Yahoo's Bullet looks ahead in querying streaming data

Yahoo is open sourcing a new query engine for streaming data that eliminates the need to cache data, and therefore can "look ahead" in querying data as it flows through.

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A few months back, we posed the question of whether the world needs another streaming engine. Now we'll extend that question to querying. Virtually each streaming engine has a way to submit queries - otherwise, why would you need a streaming engine? Although streaming engines offer the promise of fresh real-time data, the ugly truth is that they must cache data first. That means that most streaming query engines must look back at data that has already been collected.

As it tracked user engagement over its Internet properties, Yahoo was seeking a more lightweight means for performing the fairly rudimentary queries that are typically thrown at data in motion, such as counts, averages, ranks, and distributions. And given the traffic levels, it sought a means for validating the sensors and instrumentation that picks up these counts. In fact, validation became the primary use case for this new project.

The result is the Bullet project, which Yahoo just open sourced on GitHub. Bullet is a highly distributed framework designed for cloud multi-tenant data centers that let you run "forward-looking' queries. Bullet queries act on data flowing through the system after you submit the query. In other words, you query data that will arrive, rather than data that has already arrived. Unusual for an open source project, Bullet also includes a visual user interface, so you're not necessarily restricted to command line or third party tools. And it also has a REST API for programmatic access.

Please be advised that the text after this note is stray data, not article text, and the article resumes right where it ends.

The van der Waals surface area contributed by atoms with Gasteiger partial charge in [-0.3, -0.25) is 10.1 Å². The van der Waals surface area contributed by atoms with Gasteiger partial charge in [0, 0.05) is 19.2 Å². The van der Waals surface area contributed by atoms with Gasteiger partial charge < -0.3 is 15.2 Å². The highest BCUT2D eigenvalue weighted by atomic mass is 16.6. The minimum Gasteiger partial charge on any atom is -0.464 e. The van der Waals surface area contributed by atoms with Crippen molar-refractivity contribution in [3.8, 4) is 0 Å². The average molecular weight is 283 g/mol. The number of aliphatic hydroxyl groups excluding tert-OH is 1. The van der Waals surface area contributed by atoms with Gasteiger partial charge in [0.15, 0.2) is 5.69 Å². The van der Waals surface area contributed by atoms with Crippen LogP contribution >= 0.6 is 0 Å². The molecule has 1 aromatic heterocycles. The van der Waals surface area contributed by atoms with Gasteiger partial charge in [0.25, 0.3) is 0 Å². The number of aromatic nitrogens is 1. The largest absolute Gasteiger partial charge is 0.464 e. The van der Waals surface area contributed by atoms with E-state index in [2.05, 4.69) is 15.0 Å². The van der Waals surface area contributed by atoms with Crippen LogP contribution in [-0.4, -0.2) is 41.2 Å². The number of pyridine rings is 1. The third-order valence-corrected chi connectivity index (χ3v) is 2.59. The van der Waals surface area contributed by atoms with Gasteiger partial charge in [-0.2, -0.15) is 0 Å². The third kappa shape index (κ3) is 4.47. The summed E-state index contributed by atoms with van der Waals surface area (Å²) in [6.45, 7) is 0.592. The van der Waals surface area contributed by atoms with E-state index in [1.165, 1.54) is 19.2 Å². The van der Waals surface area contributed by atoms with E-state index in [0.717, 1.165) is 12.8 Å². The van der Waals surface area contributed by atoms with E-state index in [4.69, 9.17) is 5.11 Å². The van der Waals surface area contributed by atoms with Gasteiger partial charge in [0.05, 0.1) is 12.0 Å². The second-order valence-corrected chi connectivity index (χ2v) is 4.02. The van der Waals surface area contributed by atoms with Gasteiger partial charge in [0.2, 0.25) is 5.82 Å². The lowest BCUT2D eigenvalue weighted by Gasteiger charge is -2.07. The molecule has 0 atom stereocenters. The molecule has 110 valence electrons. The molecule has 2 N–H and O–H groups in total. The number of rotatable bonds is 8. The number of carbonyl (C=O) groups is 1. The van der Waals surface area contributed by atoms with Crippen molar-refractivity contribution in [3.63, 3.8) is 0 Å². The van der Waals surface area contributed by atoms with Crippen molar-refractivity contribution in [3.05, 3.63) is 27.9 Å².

As a query engine, Bullet was designed to be light weight, adding minimal overhead as you process streams. But there is some heavy lift involved in that the raw data, formatted as Avro files, must be parsed into columns that can then be hit with SQL queries that are placed over sliding time windows.

Bullet can fetch individual records; perform aggregations such as group-bys, sums, counts, rankings, and averages. And, for use cases where you want to calibrate the software instrumentation, it can generate histograms showing the distributions of actual data values. And if the torrent of data is too large for available memory, you can sample using the DataSketch library that Yahoo developed. DataSketches provide the closest thing to persistence in Bullet, in that they cache results (but not the raw data).

As Yahoo created uses Storm, it's not surprising that Bullet has been optimized for that engine. But it can also read from Kafka or Flume. It probably wouldn't add much value to engines like Spark Streaming that are limited to microbatching.

While Bullet today is limited to a handful of SQL queries on live, time-windowed data, one of the next features that will be added is the ability to stream incremental results to a client application via the REST API.

For now, Bullet is early stage technology, available as open source through GitHub. There's no vendor support and it's not part of any tool, so you're on your own with regard to managing and integrating it. Bullet competes in a very crowded landscape of log monitoring engines such as Splunk, Logstash/Elasticsearch, and others that provide near real-time capabilities. The challenge for getting mindshare is proving the case that forward-looking queries provide the edge in knowing your customers through the digital log file footprints they leave.

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